https://tbgsecurity.com/eu-gdpr-demystified-a-straight-forward-guide-for-us-firms-part-1/
Tuesday
Aug012017

Top 10 Common Firewall Config Errors

You know there's nothing I like better than sitting down with fresh firewall report and explaining why ANY rules are not your friend as far as PCI compliance is concerned.  Below are the top 10 compliance busting rules and why your should tweak them before a QSA comes along:

1. No HTTPS Server Session Timeout
HTTPS server session should expire to prevent the possibility of hijack my a man in the middle attack. Set them to 10 minutes to avoid a finding.

2. Filter Rules Allow Packets From Any Source
3. Filter Rules Allow Packets To Any Destination
These 2 rules do have to take the role of the internal host on the network as a rule on side of this transaction should specific a specific IP address to avoid a lengthy explanation to the assessor.

4. Filter Rule Allows Packets To A Port Range
5. Filter Rule Allows Packets To A Port
6. Rules Allow Access To Clear-Text Protocol Services
7. Filter Rules That Allow Any Protocol Were Configured
These 4 rules show that you as a firewall administrator know what and where your data is going.

8. Rules Allow Access To Potentially Unnecessary Services
Good operational hygiene will prevent this problem cropping up. If it doesn't need to be in the rule take it out. If the rule is useless delete it.

9. Clear-Text SNMP In Use
Practically every network I've work on as never used SNMP.  Disable it.

10. Syslog Logging Configured With No Encryption
Your Syslog messages between the client and the Syslog server host could ne intercepted. You don't want bad actors intercepting your firewall logs.
Monday
Jul312017

Needles In A Stack of Needles

When I was an IT Manager and had to deliver daily, weekly and monthly reports that "showed" how secure the business was, I used different products that would just pump out a lot of noise. None of them would explain what to filter for and why. So here are a few metrics to filter for and measure over time to spot a compromised workstation:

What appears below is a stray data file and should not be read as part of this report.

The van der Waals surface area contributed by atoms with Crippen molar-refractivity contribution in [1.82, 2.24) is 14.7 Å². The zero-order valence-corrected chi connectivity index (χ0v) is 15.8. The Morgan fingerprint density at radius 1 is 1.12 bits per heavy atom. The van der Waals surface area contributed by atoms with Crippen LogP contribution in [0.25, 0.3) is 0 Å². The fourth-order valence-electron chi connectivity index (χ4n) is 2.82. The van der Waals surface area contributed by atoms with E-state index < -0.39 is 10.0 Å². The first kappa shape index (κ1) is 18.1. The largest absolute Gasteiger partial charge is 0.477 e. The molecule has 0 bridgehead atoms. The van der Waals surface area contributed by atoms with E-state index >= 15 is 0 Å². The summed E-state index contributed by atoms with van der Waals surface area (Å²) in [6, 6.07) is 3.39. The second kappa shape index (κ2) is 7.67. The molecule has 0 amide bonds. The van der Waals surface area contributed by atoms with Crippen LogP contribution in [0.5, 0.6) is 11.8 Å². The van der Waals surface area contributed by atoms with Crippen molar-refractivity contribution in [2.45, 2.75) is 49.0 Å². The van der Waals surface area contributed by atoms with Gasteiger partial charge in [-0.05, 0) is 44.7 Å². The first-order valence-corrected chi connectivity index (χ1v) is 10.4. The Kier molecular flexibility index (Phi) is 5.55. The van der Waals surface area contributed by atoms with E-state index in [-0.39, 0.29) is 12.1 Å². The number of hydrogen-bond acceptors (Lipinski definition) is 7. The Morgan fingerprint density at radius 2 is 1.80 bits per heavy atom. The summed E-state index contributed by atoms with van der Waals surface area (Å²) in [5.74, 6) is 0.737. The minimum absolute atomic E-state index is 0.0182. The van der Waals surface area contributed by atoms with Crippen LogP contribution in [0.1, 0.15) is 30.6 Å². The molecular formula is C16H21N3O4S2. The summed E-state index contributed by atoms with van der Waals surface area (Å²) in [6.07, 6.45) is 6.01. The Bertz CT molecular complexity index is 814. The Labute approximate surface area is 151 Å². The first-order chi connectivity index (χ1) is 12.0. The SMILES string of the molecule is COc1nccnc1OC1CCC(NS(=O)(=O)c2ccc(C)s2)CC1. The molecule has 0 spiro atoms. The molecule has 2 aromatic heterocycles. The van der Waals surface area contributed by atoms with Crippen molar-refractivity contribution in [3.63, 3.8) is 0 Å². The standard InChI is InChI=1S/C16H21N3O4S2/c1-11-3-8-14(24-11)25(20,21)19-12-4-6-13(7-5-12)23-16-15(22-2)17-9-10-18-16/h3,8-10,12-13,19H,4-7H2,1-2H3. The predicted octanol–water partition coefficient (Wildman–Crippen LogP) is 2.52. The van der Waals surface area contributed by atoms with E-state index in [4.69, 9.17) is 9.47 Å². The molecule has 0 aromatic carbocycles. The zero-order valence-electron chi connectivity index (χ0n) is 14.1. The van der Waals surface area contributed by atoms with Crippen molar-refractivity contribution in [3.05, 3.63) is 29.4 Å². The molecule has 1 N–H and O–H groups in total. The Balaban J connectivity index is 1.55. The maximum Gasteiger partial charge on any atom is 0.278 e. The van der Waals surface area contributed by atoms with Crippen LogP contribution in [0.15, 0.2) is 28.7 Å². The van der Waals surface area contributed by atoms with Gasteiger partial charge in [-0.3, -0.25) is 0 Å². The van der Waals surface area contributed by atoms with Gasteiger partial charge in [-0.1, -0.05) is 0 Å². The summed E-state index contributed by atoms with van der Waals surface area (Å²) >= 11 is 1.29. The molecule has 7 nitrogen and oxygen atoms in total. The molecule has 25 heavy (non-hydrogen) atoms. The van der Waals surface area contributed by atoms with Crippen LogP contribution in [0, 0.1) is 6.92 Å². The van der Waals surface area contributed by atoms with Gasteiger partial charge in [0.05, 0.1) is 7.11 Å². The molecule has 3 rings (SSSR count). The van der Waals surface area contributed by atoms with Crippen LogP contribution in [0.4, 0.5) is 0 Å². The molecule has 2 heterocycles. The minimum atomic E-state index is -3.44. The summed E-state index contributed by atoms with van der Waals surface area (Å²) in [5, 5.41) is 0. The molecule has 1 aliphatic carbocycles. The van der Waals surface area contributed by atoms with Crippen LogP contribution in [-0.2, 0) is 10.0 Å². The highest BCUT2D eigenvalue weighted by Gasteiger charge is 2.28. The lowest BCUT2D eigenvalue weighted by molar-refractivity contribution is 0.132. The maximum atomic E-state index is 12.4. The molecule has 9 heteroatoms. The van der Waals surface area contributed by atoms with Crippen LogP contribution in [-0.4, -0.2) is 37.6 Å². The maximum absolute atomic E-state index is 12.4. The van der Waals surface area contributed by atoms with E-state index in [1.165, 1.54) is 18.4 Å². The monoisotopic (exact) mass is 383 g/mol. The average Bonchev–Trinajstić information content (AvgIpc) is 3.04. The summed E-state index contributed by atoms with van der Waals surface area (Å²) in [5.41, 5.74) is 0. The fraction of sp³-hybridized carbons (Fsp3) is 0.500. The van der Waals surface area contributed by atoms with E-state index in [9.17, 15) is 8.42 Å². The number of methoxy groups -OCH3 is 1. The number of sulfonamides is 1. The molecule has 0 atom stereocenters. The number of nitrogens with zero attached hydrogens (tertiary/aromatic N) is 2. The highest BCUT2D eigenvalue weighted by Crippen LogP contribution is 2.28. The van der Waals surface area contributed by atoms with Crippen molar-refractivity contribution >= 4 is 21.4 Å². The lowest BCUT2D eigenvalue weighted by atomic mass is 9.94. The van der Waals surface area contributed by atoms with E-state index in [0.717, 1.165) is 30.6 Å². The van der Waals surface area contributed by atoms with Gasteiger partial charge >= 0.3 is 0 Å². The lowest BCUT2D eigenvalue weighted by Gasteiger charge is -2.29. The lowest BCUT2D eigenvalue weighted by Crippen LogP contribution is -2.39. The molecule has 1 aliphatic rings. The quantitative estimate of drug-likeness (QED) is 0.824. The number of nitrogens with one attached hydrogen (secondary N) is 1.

1. Your firewall monitor connections from your internal servers to external hosts (The Internet).  This log record should return  the following:

  • packet time 
  • packet interval
  • packet size
  • The number of packets
Tracking these to give a basic metric for for your network.  Then use a tool like Splunk to filter for any activity over the thresholds. The indicator here is if any workstation is sending large packets out of your network for a sustained amount of data then this is a potential breach unless the behavior can be explained.

2. LDAP Query Traffic

Active Directory is an easily exploitable source of information regarding your network.  It's designed to be helpful and as such can be used by bad actors to get information.  So too many queries to AD can be an indicator of compromise that you want to look out for.  These queries will show up in your DC's event logs which will allow you to capture and filter for any workstation making too many of these query.  Your looking for a spike that stands out the norm. Using LDAP traffic as a metric from your endpoints to map or use as a metric possible compromised workstations.

If you want to look more into this, visit Paul's Security Weekly on audiboom
Friday
Oct282016

Beware of calling for customer support f

Beware of calling for customer support from big companies on Twitter. You may be asking to be hacked! http://ow.ly/eyBj305CGnh
Wednesday
Oct262016

GE moves towards SaaS, hybrid networks a

GE moves towards SaaS, hybrid networks and cloud services by kicking employees off network to thwart cyber attacks.http://ow.ly/10BZ305ykis